By Rand Paul
Obama acts as though we no longer have a Constitution
Independent voices from the TWT Communities
A proposal before the D.C. Council would give prospective city employees preference in the hiring process if they agree to live in the District.
A campaign treasurer for D.C. Council member Jim Graham says he has already complied with a subpoena the U.S. Attorney's Office sent on Wednesday in connection with a broad investigation into one of the city's most prolific political donors.
Opening arguments next in Huguely trial; D.C. lawmaker tries to save iGaming; McDonnell-Romney appearances in D.C. area Thursday; Va. Senate repeals handgun law; Va. assembly poised to pass voter ID law; Racist accusations roil D.C. fire department; Yvette Alexander survives probe, remains on ballot; Slots to Prince George's face big hurdle in Md. House.
The D.C. Council needs to slow down. Lawmakers are simply moving too fast on ethics-reform legislation.
D.C. Council member Tommy Wells on Wednesday called for the elimination of special funds the city's lawmakers are supposed to use to help the needy — money critics consider "slush funds" rarely tapped to help residents.
Wal-Mart and top D.C. officials shared the mayor's podium Wednesday to announce that instead of building four stores in the city, the retail giant now is hoping to plant a sustainable economic development footprint with six stores.
Alexander gets Ward 7 challenge; Va. Democrats relish Perry's visit today; Md. lawmakers talk gas tax hike; Insanity plea appears unlikely in Lululemon killing; Leggett confident about teen curfew; Man charged in latest transgender shooting; D.C. activists want abortion ban off Senate spending bill; McDonnell hints at more changes to Va. pension plan.
D.C. Council Chairman Kwame R. Brown on Monday pledged to revisit open-ended laws that govern how city legislators can spend money from constituent service accounts as part of a sweeping ethics reform bill that he says is decades overdue and intended to diffuse mounting distrust of city government.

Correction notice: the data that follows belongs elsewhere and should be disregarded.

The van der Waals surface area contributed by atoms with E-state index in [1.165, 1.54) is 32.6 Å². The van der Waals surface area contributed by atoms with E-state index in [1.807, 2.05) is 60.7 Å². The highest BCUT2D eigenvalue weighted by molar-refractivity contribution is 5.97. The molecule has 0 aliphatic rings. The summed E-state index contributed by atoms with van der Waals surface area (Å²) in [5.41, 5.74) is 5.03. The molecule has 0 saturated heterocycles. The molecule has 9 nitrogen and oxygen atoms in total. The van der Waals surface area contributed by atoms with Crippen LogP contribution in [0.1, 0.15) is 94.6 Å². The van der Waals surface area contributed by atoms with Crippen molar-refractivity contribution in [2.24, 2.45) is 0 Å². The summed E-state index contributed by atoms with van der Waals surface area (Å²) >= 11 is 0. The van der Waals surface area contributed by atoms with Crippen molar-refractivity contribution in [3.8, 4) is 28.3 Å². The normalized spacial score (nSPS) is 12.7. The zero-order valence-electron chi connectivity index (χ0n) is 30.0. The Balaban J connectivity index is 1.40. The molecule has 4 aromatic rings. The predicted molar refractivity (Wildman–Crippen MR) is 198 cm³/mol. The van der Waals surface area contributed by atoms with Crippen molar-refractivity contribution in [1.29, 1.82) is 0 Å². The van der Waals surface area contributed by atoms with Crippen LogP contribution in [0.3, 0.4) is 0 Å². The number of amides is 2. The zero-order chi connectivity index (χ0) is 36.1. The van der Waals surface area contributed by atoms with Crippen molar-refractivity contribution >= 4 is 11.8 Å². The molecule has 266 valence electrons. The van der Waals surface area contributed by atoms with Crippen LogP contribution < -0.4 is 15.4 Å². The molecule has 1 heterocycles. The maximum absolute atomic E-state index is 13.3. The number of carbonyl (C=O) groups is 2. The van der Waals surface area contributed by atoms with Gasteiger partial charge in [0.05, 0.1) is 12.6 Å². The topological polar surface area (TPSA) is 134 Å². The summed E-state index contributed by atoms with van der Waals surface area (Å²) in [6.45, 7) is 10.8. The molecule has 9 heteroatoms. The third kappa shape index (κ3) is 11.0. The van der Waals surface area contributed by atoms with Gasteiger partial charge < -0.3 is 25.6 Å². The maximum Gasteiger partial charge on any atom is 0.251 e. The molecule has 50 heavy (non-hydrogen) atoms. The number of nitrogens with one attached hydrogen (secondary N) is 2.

The washed-out rally for D.C. voting rights isn't about freedom or democracy. It's a feeble mockery to thwart what D.C. voters want and what city hall sorely needs — term limits and ethics reform.
D.C. Council member Yvette Alexander and her vocal opponent in next year's race to represent Ward 7 are breathing sighs of relief now that recent investigations have largely cleared both of mishandling government money.
Mark Center commute begins today; Documents show key receipts unchecked in Alexander probe; Lanier's 'All Hands' dealt potential setback again; D.C. may be forced into immigration program; O'Malley, Catholics differ on gay marriage; Frederick woman missing in Aruba; Maryland teachers union rejects pension proposal; Acrimony rises in Virginia state Senate race.
A review of documents that surfaced in an investigation of D.C. Council member Yvette Alexander shows that the Office of Campaign Finance neither requested nor received any of the receipts that office holders are required by law to maintain to support their use of funds intended to benefit constituents in need.
Eight months ahead of primary elections, D.C. Council member Muriel Bowser has raised $85,000 as part of early efforts to retain her seat in Ward 4.
Mayor Vincent C. Gray's pick to lead the District's juvenile justice agency will likely be confirmed this week by running out the clock on any objections to his nomination.
Ward 7 wants Yvette out; Lottery prepares for online games; Grand jury hears evidence on Gray; Fire department policy harmful to pregnant firefighters; DYRS ward escapes -- again; MetroAccess drivers snooze; Free State not so free; Post poll on AIDS; Va. Senate candidate calls for Holder to step down; GOP candidates visit Maryland
"I represent Washington, D.C., not Prince William County or Montgomery County," Ms. Alexander said. "If you work for the D.C. government, then our city is good enough for you to live here."
After acknowledging union members in attendance, she said, "Competition is very healthy."